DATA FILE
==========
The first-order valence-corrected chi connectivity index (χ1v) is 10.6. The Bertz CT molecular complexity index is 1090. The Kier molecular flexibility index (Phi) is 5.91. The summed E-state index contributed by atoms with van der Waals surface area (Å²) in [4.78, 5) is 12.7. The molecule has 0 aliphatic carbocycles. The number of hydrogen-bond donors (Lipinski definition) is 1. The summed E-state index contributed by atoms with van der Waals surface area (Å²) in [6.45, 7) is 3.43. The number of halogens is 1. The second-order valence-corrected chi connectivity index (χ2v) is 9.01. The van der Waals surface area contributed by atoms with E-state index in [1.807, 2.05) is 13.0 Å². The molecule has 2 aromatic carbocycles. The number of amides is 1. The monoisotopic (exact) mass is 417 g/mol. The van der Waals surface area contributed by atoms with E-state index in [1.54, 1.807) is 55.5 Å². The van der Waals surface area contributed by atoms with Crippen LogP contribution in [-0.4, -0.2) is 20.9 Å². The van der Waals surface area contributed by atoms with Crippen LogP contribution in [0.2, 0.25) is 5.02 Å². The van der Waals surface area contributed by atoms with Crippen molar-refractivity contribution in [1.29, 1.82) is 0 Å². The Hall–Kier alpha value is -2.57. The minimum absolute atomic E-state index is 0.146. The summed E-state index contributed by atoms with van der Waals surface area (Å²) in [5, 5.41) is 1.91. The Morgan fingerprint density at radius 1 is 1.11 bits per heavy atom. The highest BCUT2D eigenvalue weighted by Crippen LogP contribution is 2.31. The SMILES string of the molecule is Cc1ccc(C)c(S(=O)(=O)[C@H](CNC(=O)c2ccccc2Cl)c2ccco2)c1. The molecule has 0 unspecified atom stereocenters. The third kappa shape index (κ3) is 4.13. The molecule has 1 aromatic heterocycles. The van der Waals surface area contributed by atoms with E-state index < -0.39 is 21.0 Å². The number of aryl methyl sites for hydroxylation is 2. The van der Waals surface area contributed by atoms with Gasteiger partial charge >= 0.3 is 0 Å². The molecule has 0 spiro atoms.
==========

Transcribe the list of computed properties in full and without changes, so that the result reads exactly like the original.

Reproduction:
The first-order valence-corrected chi connectivity index (χ1v) is 10.6. The Bertz CT molecular complexity index is 1090. The Kier molecular flexibility index (Phi) is 5.91. The summed E-state index contributed by atoms with van der Waals surface area (Å²) in [4.78, 5) is 12.7. The molecule has 0 aliphatic carbocycles. The number of hydrogen-bond donors (Lipinski definition) is 1. The summed E-state index contributed by atoms with van der Waals surface area (Å²) in [6.45, 7) is 3.43. The number of halogens is 1. The second-order valence-corrected chi connectivity index (χ2v) is 9.01. The van der Waals surface area contributed by atoms with E-state index in [1.807, 2.05) is 13.0 Å². The molecule has 2 aromatic carbocycles. The number of amides is 1. The monoisotopic (exact) mass is 417 g/mol. The van der Waals surface area contributed by atoms with E-state index in [1.54, 1.807) is 55.5 Å². The van der Waals surface area contributed by atoms with Crippen LogP contribution in [-0.4, -0.2) is 20.9 Å². The van der Waals surface area contributed by atoms with Crippen LogP contribution in [0.2, 0.25) is 5.02 Å². The van der Waals surface area contributed by atoms with Crippen molar-refractivity contribution in [1.29, 1.82) is 0 Å². The Hall–Kier alpha value is -2.57. The minimum absolute atomic E-state index is 0.146. The summed E-state index contributed by atoms with van der Waals surface area (Å²) in [5, 5.41) is 1.91. The Morgan fingerprint density at radius 1 is 1.11 bits per heavy atom. The highest BCUT2D eigenvalue weighted by Crippen LogP contribution is 2.31. The SMILES string of the molecule is Cc1ccc(C)c(S(=O)(=O)[C@H](CNC(=O)c2ccccc2Cl)c2ccco2)c1. The molecule has 0 unspecified atom stereocenters. The third kappa shape index (κ3) is 4.13. The molecule has 1 aromatic heterocycles. The van der Waals surface area contributed by atoms with E-state index < -0.39 is 21.0 Å². The number of aryl methyl sites for hydroxylation is 2. The van der Waals surface area contributed by atoms with Gasteiger partial charge >= 0.3 is 0 Å². The molecule has 0 spiro atoms.